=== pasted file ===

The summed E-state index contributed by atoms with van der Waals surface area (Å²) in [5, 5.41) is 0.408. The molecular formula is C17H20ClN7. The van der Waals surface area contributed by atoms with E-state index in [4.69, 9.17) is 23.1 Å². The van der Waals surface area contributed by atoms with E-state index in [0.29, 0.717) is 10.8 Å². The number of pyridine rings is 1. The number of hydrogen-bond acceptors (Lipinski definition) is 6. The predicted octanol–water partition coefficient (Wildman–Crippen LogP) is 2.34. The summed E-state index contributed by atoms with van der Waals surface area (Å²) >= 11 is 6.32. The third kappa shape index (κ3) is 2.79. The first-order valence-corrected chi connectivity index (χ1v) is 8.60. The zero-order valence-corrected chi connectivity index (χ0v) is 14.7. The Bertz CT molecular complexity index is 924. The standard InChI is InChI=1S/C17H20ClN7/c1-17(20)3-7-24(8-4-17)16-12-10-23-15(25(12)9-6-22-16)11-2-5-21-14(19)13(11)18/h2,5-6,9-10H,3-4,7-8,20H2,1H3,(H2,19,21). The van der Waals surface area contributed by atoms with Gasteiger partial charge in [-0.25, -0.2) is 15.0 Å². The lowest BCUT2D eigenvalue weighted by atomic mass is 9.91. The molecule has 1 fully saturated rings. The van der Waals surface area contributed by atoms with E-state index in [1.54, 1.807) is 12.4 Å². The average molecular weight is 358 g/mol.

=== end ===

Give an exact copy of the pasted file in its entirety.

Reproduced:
The summed E-state index contributed by atoms with van der Waals surface area (Å²) in [5, 5.41) is 0.408. The molecular formula is C17H20ClN7. The van der Waals surface area contributed by atoms with E-state index in [4.69, 9.17) is 23.1 Å². The van der Waals surface area contributed by atoms with E-state index in [0.29, 0.717) is 10.8 Å². The number of pyridine rings is 1. The number of hydrogen-bond acceptors (Lipinski definition) is 6. The predicted octanol–water partition coefficient (Wildman–Crippen LogP) is 2.34. The summed E-state index contributed by atoms with van der Waals surface area (Å²) >= 11 is 6.32. The third kappa shape index (κ3) is 2.79. The first-order valence-corrected chi connectivity index (χ1v) is 8.60. The zero-order valence-corrected chi connectivity index (χ0v) is 14.7. The Bertz CT molecular complexity index is 924. The standard InChI is InChI=1S/C17H20ClN7/c1-17(20)3-7-24(8-4-17)16-12-10-23-15(25(12)9-6-22-16)11-2-5-21-14(19)13(11)18/h2,5-6,9-10H,3-4,7-8,20H2,1H3,(H2,19,21). The van der Waals surface area contributed by atoms with Gasteiger partial charge in [-0.25, -0.2) is 15.0 Å². The lowest BCUT2D eigenvalue weighted by atomic mass is 9.91. The molecule has 1 fully saturated rings. The van der Waals surface area contributed by atoms with E-state index in [1.54, 1.807) is 12.4 Å². The average molecular weight is 358 g/mol.